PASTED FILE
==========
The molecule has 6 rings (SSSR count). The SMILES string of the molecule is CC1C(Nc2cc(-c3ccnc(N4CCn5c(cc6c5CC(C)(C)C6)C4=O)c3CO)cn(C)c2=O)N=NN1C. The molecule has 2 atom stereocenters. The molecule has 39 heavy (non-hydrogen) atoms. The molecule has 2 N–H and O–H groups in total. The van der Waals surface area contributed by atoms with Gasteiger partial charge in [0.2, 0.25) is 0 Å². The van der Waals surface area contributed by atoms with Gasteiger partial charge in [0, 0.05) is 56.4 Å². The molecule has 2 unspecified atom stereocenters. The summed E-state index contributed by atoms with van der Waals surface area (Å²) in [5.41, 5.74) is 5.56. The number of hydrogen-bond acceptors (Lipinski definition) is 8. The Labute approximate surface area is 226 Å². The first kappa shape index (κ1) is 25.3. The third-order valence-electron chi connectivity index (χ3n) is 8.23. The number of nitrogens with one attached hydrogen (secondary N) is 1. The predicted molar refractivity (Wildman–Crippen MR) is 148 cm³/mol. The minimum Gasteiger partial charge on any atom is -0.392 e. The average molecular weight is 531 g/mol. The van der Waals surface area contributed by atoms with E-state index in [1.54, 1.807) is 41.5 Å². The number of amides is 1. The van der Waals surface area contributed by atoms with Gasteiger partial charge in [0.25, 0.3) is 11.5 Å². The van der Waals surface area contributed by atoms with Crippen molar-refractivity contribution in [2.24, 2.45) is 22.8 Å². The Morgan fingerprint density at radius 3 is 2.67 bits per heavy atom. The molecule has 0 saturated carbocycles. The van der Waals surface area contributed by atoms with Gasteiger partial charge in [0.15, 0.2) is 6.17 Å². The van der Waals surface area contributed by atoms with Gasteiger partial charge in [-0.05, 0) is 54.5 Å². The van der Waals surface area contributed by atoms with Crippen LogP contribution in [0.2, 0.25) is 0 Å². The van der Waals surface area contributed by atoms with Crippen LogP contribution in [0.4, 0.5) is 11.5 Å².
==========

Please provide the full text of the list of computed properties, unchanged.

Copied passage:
The molecule has 6 rings (SSSR count). The SMILES string of the molecule is CC1C(Nc2cc(-c3ccnc(N4CCn5c(cc6c5CC(C)(C)C6)C4=O)c3CO)cn(C)c2=O)N=NN1C. The molecule has 2 atom stereocenters. The molecule has 39 heavy (non-hydrogen) atoms. The molecule has 2 N–H and O–H groups in total. The van der Waals surface area contributed by atoms with Gasteiger partial charge in [0.2, 0.25) is 0 Å². The van der Waals surface area contributed by atoms with Gasteiger partial charge in [0, 0.05) is 56.4 Å². The molecule has 2 unspecified atom stereocenters. The summed E-state index contributed by atoms with van der Waals surface area (Å²) in [5.41, 5.74) is 5.56. The number of hydrogen-bond acceptors (Lipinski definition) is 8. The Labute approximate surface area is 226 Å². The first kappa shape index (κ1) is 25.3. The third-order valence-electron chi connectivity index (χ3n) is 8.23. The number of nitrogens with one attached hydrogen (secondary N) is 1. The predicted molar refractivity (Wildman–Crippen MR) is 148 cm³/mol. The minimum Gasteiger partial charge on any atom is -0.392 e. The average molecular weight is 531 g/mol. The van der Waals surface area contributed by atoms with E-state index in [1.54, 1.807) is 41.5 Å². The number of amides is 1. The van der Waals surface area contributed by atoms with Gasteiger partial charge in [0.25, 0.3) is 11.5 Å². The van der Waals surface area contributed by atoms with Crippen molar-refractivity contribution in [2.24, 2.45) is 22.8 Å². The Morgan fingerprint density at radius 3 is 2.67 bits per heavy atom. The molecule has 0 saturated carbocycles. The van der Waals surface area contributed by atoms with Gasteiger partial charge in [0.15, 0.2) is 6.17 Å². The van der Waals surface area contributed by atoms with Gasteiger partial charge in [-0.05, 0) is 54.5 Å². The van der Waals surface area contributed by atoms with Crippen LogP contribution in [0.2, 0.25) is 0 Å². The van der Waals surface area contributed by atoms with Crippen LogP contribution in [0.4, 0.5) is 11.5 Å².